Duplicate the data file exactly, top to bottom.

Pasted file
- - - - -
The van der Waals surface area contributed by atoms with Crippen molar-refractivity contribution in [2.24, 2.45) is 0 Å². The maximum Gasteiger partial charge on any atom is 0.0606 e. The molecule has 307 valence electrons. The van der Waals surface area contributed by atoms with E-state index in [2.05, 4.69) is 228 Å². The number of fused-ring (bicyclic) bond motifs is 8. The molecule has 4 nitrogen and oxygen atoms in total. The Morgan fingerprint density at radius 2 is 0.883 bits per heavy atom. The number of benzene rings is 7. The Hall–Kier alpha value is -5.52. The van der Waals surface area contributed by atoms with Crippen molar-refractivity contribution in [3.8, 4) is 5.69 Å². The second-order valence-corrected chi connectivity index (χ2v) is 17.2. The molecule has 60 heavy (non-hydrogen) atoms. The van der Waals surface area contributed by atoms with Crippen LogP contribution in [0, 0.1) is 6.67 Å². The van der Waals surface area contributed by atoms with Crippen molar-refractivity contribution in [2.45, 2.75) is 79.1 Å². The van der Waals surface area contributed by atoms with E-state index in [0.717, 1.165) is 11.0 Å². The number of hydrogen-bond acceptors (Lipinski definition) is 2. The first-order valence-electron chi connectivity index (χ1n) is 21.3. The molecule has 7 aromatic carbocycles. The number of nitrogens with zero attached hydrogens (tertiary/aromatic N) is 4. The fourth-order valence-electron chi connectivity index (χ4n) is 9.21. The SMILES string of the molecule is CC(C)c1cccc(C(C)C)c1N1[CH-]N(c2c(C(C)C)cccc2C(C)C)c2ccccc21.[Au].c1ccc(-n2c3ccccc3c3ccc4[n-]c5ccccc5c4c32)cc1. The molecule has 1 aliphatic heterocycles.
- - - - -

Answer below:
The van der Waals surface area contributed by atoms with Crippen molar-refractivity contribution in [2.24, 2.45) is 0 Å². The maximum Gasteiger partial charge on any atom is 0.0606 e. The molecule has 307 valence electrons. The van der Waals surface area contributed by atoms with E-state index in [2.05, 4.69) is 228 Å². The number of fused-ring (bicyclic) bond motifs is 8. The molecule has 4 nitrogen and oxygen atoms in total. The Morgan fingerprint density at radius 2 is 0.883 bits per heavy atom. The number of benzene rings is 7. The Hall–Kier alpha value is -5.52. The van der Waals surface area contributed by atoms with Crippen molar-refractivity contribution in [3.8, 4) is 5.69 Å². The second-order valence-corrected chi connectivity index (χ2v) is 17.2. The molecule has 60 heavy (non-hydrogen) atoms. The van der Waals surface area contributed by atoms with Crippen LogP contribution in [0, 0.1) is 6.67 Å². The van der Waals surface area contributed by atoms with Crippen molar-refractivity contribution in [2.45, 2.75) is 79.1 Å². The van der Waals surface area contributed by atoms with E-state index in [0.717, 1.165) is 11.0 Å². The number of hydrogen-bond acceptors (Lipinski definition) is 2. The first-order valence-electron chi connectivity index (χ1n) is 21.3. The molecule has 7 aromatic carbocycles. The number of nitrogens with zero attached hydrogens (tertiary/aromatic N) is 4. The fourth-order valence-electron chi connectivity index (χ4n) is 9.21. The SMILES string of the molecule is CC(C)c1cccc(C(C)C)c1N1[CH-]N(c2c(C(C)C)cccc2C(C)C)c2ccccc21.[Au].c1ccc(-n2c3ccccc3c3ccc4[n-]c5ccccc5c4c32)cc1. The molecule has 1 aliphatic heterocycles.